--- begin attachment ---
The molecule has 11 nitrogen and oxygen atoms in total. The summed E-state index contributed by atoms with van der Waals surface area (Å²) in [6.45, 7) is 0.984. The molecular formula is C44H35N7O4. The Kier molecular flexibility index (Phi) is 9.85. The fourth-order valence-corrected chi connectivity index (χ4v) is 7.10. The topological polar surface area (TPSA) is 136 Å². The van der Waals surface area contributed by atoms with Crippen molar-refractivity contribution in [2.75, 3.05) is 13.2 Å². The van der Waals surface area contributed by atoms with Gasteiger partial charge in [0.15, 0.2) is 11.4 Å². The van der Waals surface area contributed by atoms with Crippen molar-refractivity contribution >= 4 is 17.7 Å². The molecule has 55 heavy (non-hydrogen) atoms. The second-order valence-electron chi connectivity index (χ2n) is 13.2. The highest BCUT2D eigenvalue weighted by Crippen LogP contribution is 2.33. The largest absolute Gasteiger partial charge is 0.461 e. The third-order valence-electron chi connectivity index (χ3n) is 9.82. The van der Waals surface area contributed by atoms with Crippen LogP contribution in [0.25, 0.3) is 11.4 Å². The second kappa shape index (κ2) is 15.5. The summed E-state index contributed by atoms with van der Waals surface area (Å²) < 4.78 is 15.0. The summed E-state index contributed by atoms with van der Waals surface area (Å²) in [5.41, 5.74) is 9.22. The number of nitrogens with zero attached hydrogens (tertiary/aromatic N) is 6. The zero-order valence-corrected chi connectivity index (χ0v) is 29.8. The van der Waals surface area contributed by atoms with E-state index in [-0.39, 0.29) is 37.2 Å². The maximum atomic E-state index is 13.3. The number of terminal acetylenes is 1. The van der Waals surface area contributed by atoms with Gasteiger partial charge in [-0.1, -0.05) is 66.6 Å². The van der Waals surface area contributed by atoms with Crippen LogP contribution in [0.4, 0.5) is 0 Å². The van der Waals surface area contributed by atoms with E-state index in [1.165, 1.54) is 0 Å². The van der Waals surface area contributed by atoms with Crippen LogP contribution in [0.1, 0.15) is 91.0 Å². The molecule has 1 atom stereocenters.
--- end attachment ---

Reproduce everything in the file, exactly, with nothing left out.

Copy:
The molecule has 11 nitrogen and oxygen atoms in total. The summed E-state index contributed by atoms with van der Waals surface area (Å²) in [6.45, 7) is 0.984. The molecular formula is C44H35N7O4. The Kier molecular flexibility index (Phi) is 9.85. The fourth-order valence-corrected chi connectivity index (χ4v) is 7.10. The topological polar surface area (TPSA) is 136 Å². The van der Waals surface area contributed by atoms with Crippen molar-refractivity contribution in [2.75, 3.05) is 13.2 Å². The van der Waals surface area contributed by atoms with Gasteiger partial charge in [0.15, 0.2) is 11.4 Å². The van der Waals surface area contributed by atoms with Crippen molar-refractivity contribution >= 4 is 17.7 Å². The molecule has 55 heavy (non-hydrogen) atoms. The second-order valence-electron chi connectivity index (χ2n) is 13.2. The highest BCUT2D eigenvalue weighted by Crippen LogP contribution is 2.33. The largest absolute Gasteiger partial charge is 0.461 e. The third-order valence-electron chi connectivity index (χ3n) is 9.82. The van der Waals surface area contributed by atoms with Crippen LogP contribution in [0.25, 0.3) is 11.4 Å². The second kappa shape index (κ2) is 15.5. The summed E-state index contributed by atoms with van der Waals surface area (Å²) < 4.78 is 15.0. The summed E-state index contributed by atoms with van der Waals surface area (Å²) in [5.41, 5.74) is 9.22. The number of nitrogens with zero attached hydrogens (tertiary/aromatic N) is 6. The zero-order valence-corrected chi connectivity index (χ0v) is 29.8. The van der Waals surface area contributed by atoms with E-state index in [-0.39, 0.29) is 37.2 Å². The maximum atomic E-state index is 13.3. The number of terminal acetylenes is 1. The van der Waals surface area contributed by atoms with Gasteiger partial charge in [-0.1, -0.05) is 66.6 Å². The van der Waals surface area contributed by atoms with Crippen LogP contribution in [0.4, 0.5) is 0 Å². The van der Waals surface area contributed by atoms with E-state index in [1.165, 1.54) is 0 Å². The van der Waals surface area contributed by atoms with Crippen LogP contribution in [0.1, 0.15) is 91.0 Å². The molecule has 1 atom stereocenters.